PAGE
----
This is necessary, according to Findlay, to resolve an “issue of trust” between the Special Forces, which comprise the SAS and the Commandos, and the Australian people and the wider military.
In his closed-door inquiry, Brereton, a New South Wales Supreme Court Justice and army reserve Major General, has reportedly conducted over 250 interviews and looked into at least 55 alleged war crimes incidents between 2005 and 2016.
Findlay said Brereton was compiling “a raft of findings” but his inquiry had taken four years because “a number” of new whistleblowers had recently emerged.
The “60 Minutes” segment featured an interview with one such whistleblower, former medic and SAS member, Dusty Miller, who was allegedly involved in the killing of Afghan farmer and father of seven, Haji Sardar, in the southern Afghanistan village of Sarkum during March 2012.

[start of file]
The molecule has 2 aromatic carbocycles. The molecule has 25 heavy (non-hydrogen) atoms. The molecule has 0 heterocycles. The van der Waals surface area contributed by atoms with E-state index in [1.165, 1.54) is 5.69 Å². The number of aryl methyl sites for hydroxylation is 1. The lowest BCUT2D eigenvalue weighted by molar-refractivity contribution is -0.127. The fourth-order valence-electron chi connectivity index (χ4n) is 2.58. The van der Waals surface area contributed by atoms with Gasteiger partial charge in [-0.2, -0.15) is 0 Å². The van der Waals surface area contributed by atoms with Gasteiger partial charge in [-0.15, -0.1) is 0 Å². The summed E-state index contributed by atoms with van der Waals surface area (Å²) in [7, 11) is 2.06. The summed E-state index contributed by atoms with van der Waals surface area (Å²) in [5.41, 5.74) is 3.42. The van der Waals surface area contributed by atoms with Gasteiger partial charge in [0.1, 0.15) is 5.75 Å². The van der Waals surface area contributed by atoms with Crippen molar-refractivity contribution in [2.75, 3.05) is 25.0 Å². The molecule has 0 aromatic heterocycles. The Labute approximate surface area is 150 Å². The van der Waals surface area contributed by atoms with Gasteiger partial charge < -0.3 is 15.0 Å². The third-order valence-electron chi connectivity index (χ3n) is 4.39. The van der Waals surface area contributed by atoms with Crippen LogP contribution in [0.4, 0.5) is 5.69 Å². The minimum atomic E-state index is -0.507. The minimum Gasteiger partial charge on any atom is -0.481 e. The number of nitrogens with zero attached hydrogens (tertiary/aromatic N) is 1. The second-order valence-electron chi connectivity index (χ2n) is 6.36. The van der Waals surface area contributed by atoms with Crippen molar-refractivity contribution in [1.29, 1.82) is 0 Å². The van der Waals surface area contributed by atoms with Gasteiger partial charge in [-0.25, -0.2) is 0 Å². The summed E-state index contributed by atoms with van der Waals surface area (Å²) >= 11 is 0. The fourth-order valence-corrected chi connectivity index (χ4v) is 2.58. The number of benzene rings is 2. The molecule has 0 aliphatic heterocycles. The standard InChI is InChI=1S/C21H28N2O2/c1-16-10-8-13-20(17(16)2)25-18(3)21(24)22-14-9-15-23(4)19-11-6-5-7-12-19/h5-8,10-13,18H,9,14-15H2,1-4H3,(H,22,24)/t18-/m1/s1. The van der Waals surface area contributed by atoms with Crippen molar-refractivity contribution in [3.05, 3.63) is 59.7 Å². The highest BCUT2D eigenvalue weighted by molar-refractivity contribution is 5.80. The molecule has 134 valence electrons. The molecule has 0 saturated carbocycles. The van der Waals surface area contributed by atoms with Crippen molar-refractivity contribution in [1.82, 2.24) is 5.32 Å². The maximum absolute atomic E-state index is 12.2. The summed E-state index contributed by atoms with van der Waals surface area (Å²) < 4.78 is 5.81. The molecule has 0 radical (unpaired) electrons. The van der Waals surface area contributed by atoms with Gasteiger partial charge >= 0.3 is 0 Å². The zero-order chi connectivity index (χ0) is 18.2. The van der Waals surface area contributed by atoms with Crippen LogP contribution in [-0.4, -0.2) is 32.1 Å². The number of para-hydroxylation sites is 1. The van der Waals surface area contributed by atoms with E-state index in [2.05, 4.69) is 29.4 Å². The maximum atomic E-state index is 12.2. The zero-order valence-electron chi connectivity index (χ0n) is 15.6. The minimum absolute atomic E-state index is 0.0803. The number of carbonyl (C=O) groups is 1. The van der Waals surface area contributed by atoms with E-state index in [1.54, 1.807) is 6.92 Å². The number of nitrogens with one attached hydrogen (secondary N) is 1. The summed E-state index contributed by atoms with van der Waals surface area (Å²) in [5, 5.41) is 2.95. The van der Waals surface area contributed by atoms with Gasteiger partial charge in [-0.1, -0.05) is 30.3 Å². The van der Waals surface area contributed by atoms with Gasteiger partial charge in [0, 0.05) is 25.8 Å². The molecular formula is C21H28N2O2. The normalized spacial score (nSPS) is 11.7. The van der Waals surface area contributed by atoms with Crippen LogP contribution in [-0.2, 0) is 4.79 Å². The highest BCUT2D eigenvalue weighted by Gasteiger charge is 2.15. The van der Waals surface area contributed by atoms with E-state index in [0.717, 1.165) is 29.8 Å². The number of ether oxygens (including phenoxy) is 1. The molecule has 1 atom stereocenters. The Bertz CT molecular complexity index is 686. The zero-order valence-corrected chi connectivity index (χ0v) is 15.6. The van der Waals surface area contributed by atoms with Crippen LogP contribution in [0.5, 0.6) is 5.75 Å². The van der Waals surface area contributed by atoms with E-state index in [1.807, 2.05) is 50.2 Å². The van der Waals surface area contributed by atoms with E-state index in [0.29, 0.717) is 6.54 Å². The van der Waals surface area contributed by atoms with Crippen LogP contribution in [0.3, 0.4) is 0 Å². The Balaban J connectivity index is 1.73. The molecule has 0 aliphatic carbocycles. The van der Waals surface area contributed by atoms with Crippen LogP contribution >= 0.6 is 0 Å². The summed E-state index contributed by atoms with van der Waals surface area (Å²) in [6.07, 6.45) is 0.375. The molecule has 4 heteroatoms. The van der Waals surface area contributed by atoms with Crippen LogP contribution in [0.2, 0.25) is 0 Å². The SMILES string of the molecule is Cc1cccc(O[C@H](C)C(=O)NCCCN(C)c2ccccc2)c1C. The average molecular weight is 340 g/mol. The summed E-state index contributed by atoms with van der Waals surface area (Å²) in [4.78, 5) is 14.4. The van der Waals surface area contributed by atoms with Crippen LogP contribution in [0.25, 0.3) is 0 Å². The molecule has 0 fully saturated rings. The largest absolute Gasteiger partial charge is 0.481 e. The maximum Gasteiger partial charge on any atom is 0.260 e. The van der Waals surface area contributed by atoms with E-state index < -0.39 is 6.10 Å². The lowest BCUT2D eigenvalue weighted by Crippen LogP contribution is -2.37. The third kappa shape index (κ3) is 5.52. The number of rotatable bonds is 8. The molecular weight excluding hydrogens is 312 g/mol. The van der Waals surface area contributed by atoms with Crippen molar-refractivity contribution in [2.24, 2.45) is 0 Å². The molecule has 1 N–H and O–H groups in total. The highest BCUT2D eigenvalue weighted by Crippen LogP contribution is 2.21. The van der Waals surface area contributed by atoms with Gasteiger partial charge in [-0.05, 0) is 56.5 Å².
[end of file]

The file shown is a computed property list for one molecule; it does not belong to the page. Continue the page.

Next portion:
Miller was put in charge of treating Haji Sardar, who had a gunshot wound through his thigh, although he was not suspected to be with the Taliban. It was an uncomplicated medical procedure. When Miller said, “this guy is going to survive,” a senior SAS soldier ordered him to hand over the injured farmer.
“At the time, I thought it was very, very strange,” Miller said. “I’m wondering why. But probably in the back of my mind, I knew exactly what was going on.” Miller continued: “A few minutes later, that same person, the senior operator came back to me and said, ‘Hey Kilo (Miller’s call sign) ... that guy didn’t make it’.”